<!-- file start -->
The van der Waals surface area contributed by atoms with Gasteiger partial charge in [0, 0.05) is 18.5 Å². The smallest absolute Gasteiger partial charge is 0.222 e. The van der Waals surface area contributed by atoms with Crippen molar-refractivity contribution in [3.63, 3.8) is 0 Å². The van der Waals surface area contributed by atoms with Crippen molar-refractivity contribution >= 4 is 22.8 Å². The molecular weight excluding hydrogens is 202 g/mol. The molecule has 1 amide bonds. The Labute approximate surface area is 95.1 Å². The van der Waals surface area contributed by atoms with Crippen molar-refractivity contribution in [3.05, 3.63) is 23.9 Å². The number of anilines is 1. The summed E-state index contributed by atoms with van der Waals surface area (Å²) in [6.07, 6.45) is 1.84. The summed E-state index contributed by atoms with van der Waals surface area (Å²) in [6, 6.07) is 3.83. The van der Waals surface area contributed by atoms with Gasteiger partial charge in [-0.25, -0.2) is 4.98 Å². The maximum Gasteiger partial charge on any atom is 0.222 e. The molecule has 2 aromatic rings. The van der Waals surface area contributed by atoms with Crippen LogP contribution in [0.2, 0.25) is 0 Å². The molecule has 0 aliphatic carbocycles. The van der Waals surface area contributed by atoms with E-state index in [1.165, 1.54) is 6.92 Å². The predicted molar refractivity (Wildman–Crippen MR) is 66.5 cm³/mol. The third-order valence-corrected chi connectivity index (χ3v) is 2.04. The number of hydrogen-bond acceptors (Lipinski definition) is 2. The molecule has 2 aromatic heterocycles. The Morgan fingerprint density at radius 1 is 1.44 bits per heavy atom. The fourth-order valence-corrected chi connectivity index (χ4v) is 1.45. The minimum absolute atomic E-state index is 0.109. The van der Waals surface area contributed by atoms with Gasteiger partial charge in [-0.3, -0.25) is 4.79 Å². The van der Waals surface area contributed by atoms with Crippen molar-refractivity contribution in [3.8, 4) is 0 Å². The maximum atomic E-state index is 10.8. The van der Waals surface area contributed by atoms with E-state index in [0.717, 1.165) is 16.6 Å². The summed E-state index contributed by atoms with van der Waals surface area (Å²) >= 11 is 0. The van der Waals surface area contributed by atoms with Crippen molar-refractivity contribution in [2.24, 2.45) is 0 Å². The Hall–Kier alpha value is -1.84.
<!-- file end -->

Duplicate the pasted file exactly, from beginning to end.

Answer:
The van der Waals surface area contributed by atoms with Gasteiger partial charge in [0, 0.05) is 18.5 Å². The smallest absolute Gasteiger partial charge is 0.222 e. The van der Waals surface area contributed by atoms with Crippen molar-refractivity contribution in [3.63, 3.8) is 0 Å². The van der Waals surface area contributed by atoms with Crippen molar-refractivity contribution >= 4 is 22.8 Å². The molecular weight excluding hydrogens is 202 g/mol. The molecule has 1 amide bonds. The Labute approximate surface area is 95.1 Å². The van der Waals surface area contributed by atoms with Crippen molar-refractivity contribution in [3.05, 3.63) is 23.9 Å². The number of anilines is 1. The summed E-state index contributed by atoms with van der Waals surface area (Å²) in [6.07, 6.45) is 1.84. The summed E-state index contributed by atoms with van der Waals surface area (Å²) in [6, 6.07) is 3.83. The van der Waals surface area contributed by atoms with Gasteiger partial charge in [-0.25, -0.2) is 4.98 Å². The maximum Gasteiger partial charge on any atom is 0.222 e. The molecule has 2 aromatic rings. The van der Waals surface area contributed by atoms with Crippen LogP contribution in [0.2, 0.25) is 0 Å². The molecule has 0 aliphatic carbocycles. The van der Waals surface area contributed by atoms with E-state index in [1.165, 1.54) is 6.92 Å². The predicted molar refractivity (Wildman–Crippen MR) is 66.5 cm³/mol. The third-order valence-corrected chi connectivity index (χ3v) is 2.04. The number of hydrogen-bond acceptors (Lipinski definition) is 2. The molecule has 2 aromatic heterocycles. The Morgan fingerprint density at radius 1 is 1.44 bits per heavy atom. The fourth-order valence-corrected chi connectivity index (χ4v) is 1.45. The minimum absolute atomic E-state index is 0.109. The van der Waals surface area contributed by atoms with Gasteiger partial charge in [-0.3, -0.25) is 4.79 Å². The van der Waals surface area contributed by atoms with Crippen molar-refractivity contribution in [3.8, 4) is 0 Å². The maximum atomic E-state index is 10.8. The van der Waals surface area contributed by atoms with E-state index in [0.717, 1.165) is 16.6 Å². The summed E-state index contributed by atoms with van der Waals surface area (Å²) >= 11 is 0. The van der Waals surface area contributed by atoms with Crippen molar-refractivity contribution in [2.24, 2.45) is 0 Å². The Hall–Kier alpha value is -1.84.